Meaning of pipe

pipe

Pronunciation: (pīp), [key]
— n., v., piped, pip•ing.
—n.
  1. a hollow cylinder of metal, wood, or other material, used for the conveyance of water, gas, steam, petroleum, etc.
  2. a tube of wood, clay, hard rubber, or other material, with a small bowl at one end, used for smoking tobacco, opium, etc.
  3. a quantity, as of tobacco, that fills the bowl of such a smoking utensil.
    1. a tube used as, or to form an essential part of, a musical wind instrument.
    2. a musical wind instrument consisting of a single tube of straw, reed, wood, or other material, as a flute, clarinet, or oboe.
    3. one of the wooden or metal tubes from which the tones of an organ are produced.
    4. a small end-blown flute played with one hand while the other beats a small drum.
    1. Seeboatswain's pipe.
    2. the sound of a boatswain's pipe.
  4. the call or utterance of a bird, frog, etc.
  5. the human vocal cords or the voice, esp. as used in singing.
  6. Usually, to complain of congested pipes.
    1. Music.bagpipe.
    2. a set of flutes, as a panpipe.
    3. Informal.a tubular organ or passage of a human or animal body, esp. a respiratory passage:to complain of congested pipes.
  7. any of various tubular or cylindrical objects, parts, or formations, as an eruptive passage of a volcano or geyser.
    1. a cylindrical vein or body of ore.
    2. (in South Africa) a vertical, cylindrical matrix, of intrusive igneous origin, in which diamonds are found.
  8. a depression occurring at the center of the head of an ingot as a result of the tendency of solidification to begin at the bottom and sides of the ingot mold.
  9. the stem of a plant.
—v.i.
  1. to play on a pipe.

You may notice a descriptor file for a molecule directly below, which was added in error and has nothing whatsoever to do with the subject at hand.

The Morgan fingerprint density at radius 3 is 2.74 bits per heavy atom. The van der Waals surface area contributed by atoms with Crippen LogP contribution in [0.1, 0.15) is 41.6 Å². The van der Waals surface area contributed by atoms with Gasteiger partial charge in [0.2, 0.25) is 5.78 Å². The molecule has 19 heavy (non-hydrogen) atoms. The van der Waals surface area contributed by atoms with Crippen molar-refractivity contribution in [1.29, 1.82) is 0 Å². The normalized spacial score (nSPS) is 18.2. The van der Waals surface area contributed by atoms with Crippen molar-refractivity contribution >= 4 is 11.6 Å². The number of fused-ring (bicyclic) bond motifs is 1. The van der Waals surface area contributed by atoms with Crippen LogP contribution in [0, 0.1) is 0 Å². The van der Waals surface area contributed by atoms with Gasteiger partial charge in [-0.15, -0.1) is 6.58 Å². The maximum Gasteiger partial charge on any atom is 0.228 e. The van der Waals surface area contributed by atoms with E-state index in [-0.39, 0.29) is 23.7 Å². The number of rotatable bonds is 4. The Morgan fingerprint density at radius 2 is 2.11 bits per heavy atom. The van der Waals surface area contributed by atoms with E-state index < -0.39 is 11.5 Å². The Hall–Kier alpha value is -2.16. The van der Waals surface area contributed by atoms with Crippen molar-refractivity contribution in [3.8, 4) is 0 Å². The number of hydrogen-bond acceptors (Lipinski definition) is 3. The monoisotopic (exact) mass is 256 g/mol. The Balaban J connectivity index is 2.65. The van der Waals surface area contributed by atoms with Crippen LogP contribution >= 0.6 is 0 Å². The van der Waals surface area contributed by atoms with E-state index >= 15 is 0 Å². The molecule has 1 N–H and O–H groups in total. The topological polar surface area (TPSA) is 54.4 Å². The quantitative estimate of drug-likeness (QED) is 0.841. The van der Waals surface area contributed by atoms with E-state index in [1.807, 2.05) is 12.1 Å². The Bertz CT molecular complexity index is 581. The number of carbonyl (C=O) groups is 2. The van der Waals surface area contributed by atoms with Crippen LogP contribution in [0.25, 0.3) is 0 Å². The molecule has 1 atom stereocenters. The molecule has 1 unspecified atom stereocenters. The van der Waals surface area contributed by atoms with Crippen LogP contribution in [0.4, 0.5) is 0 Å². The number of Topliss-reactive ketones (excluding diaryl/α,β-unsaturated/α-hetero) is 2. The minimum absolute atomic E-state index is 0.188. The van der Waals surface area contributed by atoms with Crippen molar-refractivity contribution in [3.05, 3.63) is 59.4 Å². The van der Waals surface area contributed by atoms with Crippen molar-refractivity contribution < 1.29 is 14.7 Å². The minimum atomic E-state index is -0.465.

2. to signal, as with a boatswain's pipe.
  3. to speak in a high-pitched or piercing tone.
  4. to make or utter a shrill sound like that of a pipe: songbirds piping at dawn.
—v.t.
  1. to convey by or as by pipes: to pipe water from the lake.
  2. to supply with pipes.
  3. to play (music) on a pipe or pipes.
  4. to summon, order, etc., by sounding the boatswain's pipe or whistle: all hands were piped on deck.
  5. to bring, lead, etc., by or as by playing on a pipe: to pipe dancers.
  6. to utter in a shrill tone: to pipe a command.
  7. to trim or finish with piping, as an article of clothing.
  8. to force (dough, frosting, etc.) through a pastry tube onto a baking sheet, cake or pie, etc.
  9. to convey by an electrical wire or cable: to pipe a signal from the antenna.
  10. to look at; notice: Pipe the cat in the hat.
  11. to stop talking; be quiet: He shouted at us to pipe down.
    1. to begin to play (a musical instrument) or to sing.
    2. to make oneself heard; speak up, esp. as to assert oneself.
    3. to increase in velocity, as the wind.

pipe

Pronunciation: (pīp), [key]
— n.
  1. a large cask, of varying capacity, esp. for wine or oil.
  2. such a cask as a measure of liquid capacity, equal to 4 barrels, 2 hogsheads, or half a tun, and containing 126 wine gallons.
  3. such a cask with its contents.
Random House Unabridged Dictionary, Copyright © 1997, by Random House, Inc., on Infoplease.
See also: